- #1

Frigus

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How can we say that there are different orbitals in an electron as the smaller orbital for example 2p will come in the region of 3p.

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- Thread starter Frigus
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- #1

Frigus

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How can we say that there are different orbitals in an electron as the smaller orbital for example 2p will come in the region of 3p.

- #2

BvU

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Does it worry you that the probability distributions for the distance to the nucleus show overlap ?

- #3

PeterDonis

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How can we say that there are different orbitals in an electron as the smaller orbital for example 2p will come in the region of 3p.

Because which orbital the electron is in is not determined by where it is. The electron doesn't even have a definite position to begin with. Which orbital the electron is in is determined by its energy and angular momentum.

- #4

Frigus

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That when we say there are two orbitals 1s and 2s and both have spherical shape and the average distance of 2s orbital is larger so doesn't it means that the smaller s orbital will lie in the region of larger s orbital. In my mind their is picture of atom where two orbitals 1s and 2s lie like a ball(of course it is not but it is the region where we can find the electrons) so the the smaller ball region should lie in the volume of smaller if this is the case then both smaller and larger 1s and 2s orbitals share some volume then if we found an electron in the smaller 1s orbital then it is also present in the larger s orbital so then how can we say in which orbital is the electron present and like that their are many numbers of orbitals in an atom doesn't their region overlap with one another.

- #5

Frigus

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So sir it means that if the election is found near the nucleus then it can be in the larger p orbital but if we find an electron near the nucleus then shouldn't it have less energy than how can we say that it can be in larger 3p orbital as electron energy is less.Because which orbital the electron is in is not determined by where it is. The electron doesn't even have a definite position to begin with. Which orbital the electron is in is determined by its energy and angular momentum.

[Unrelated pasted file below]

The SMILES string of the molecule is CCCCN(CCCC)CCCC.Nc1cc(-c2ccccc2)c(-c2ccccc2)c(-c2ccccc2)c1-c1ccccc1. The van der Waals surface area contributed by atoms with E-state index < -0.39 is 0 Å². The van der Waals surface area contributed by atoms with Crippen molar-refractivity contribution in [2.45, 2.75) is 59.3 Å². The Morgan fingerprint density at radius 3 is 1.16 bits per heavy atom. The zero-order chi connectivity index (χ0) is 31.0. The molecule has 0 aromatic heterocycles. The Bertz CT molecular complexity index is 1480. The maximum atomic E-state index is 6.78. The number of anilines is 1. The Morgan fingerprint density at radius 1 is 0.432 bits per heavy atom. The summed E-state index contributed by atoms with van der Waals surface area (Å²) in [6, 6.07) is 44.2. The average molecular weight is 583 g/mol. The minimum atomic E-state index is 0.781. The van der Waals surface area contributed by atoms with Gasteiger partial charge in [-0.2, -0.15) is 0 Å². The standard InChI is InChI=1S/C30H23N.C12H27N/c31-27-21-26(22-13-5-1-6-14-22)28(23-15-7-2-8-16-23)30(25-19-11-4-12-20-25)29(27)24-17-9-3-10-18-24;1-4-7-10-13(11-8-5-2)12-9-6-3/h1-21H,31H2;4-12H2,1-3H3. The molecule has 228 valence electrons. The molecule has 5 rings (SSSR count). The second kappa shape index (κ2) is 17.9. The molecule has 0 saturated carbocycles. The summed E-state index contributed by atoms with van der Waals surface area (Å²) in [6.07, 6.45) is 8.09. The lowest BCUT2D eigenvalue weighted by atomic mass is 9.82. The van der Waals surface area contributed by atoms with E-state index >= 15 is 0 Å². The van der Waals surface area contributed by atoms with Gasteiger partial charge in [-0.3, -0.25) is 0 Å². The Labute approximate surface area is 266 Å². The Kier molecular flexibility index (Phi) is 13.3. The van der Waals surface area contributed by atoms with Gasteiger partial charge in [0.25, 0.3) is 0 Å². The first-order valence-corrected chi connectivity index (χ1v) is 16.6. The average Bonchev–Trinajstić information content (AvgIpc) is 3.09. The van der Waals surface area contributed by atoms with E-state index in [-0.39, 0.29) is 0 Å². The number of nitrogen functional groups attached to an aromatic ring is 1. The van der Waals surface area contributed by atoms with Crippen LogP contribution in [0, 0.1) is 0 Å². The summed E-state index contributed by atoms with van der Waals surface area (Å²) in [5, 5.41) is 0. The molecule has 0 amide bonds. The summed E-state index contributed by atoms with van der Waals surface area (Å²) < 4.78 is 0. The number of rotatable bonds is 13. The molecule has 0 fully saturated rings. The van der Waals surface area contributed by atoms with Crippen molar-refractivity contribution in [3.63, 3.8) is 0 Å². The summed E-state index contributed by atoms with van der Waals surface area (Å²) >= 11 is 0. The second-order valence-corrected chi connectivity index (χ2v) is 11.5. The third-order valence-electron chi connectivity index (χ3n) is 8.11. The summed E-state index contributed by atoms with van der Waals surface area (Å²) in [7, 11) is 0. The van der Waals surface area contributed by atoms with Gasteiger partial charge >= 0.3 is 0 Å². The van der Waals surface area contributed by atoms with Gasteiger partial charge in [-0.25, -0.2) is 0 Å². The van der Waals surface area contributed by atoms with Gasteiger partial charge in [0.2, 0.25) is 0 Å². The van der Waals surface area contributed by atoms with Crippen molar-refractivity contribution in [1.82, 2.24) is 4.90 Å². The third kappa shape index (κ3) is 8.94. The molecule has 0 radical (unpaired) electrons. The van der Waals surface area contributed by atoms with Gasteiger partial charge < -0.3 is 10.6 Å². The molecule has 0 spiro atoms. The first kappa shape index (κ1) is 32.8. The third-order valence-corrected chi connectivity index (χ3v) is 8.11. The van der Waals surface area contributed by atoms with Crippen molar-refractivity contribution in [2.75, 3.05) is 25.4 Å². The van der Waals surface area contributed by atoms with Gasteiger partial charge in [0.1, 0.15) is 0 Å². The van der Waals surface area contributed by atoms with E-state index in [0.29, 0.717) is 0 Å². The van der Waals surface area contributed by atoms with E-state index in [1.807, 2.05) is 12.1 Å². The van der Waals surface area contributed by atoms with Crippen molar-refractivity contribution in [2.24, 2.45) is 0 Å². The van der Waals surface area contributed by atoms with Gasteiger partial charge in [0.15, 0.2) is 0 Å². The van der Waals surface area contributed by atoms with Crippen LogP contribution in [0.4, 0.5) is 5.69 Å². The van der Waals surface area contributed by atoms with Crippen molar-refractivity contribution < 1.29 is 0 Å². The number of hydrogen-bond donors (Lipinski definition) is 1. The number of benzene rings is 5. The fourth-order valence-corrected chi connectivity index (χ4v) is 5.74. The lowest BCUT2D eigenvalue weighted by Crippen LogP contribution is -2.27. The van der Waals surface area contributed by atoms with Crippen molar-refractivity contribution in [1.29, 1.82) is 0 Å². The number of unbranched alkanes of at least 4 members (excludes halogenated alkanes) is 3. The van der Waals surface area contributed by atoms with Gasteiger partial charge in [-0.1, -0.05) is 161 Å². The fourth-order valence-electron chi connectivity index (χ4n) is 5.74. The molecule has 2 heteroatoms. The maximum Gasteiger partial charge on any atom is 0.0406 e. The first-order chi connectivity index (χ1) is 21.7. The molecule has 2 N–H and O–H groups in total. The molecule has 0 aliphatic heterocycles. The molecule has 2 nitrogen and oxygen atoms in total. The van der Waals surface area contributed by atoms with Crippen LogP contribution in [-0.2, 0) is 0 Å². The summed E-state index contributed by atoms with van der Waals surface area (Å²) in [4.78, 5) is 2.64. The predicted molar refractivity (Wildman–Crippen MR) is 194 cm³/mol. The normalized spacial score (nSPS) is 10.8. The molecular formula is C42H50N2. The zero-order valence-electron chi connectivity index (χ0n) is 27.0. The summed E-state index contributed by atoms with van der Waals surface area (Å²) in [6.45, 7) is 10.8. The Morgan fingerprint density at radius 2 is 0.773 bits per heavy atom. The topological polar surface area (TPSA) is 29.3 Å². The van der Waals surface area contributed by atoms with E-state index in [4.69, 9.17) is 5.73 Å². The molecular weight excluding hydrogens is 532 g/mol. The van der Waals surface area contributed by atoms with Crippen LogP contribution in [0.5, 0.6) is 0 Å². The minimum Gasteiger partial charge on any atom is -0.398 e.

- #6

PeterDonis

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when we say there are two orbitals 1s and 2s and both have spherical shape and the average distance of 2s orbital is larger so doesn't it means that the smaller s orbital will lie in the region of larger s orbital.

This is not correct. The spatial parts of the wave functions for the orbitals do overlap. Again, which orbital the electron is in is

if we found an electron in the smaller 1s orbital then it is also present in the larger s orbital

This is not correct. Go back and read what I've already written.

if the election is found near the nucleus then it can be in the larger p orbital

If all we know is the electron's position, then yes, it could be in any orbital whose spatial wave function gives a nonzero probability for the electron being found in that position.

But in practice we never find electrons in atoms at particular positions. We don't measure their positions. They don't even have definite positions. We measure their energies and their angular momenta. And that tells us which orbital they are in.

f we find an electron near the nucleus then shouldn't it have less energy

No. The electron is not a classical particle. You can't relate its energy and its position the way you could for a classical particle in a classical orbit.

- #7

Frigus

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Thanks sir

- #8

PeterDonis

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If all we know is the electron's position, then yes, it could be in any orbital whose spatial wave function gives a nonzero probability for the electron being found in that position.

More precisely,

But

Once again, quantum mechanics does not work like classical physics, and the electron is not a classical particle.

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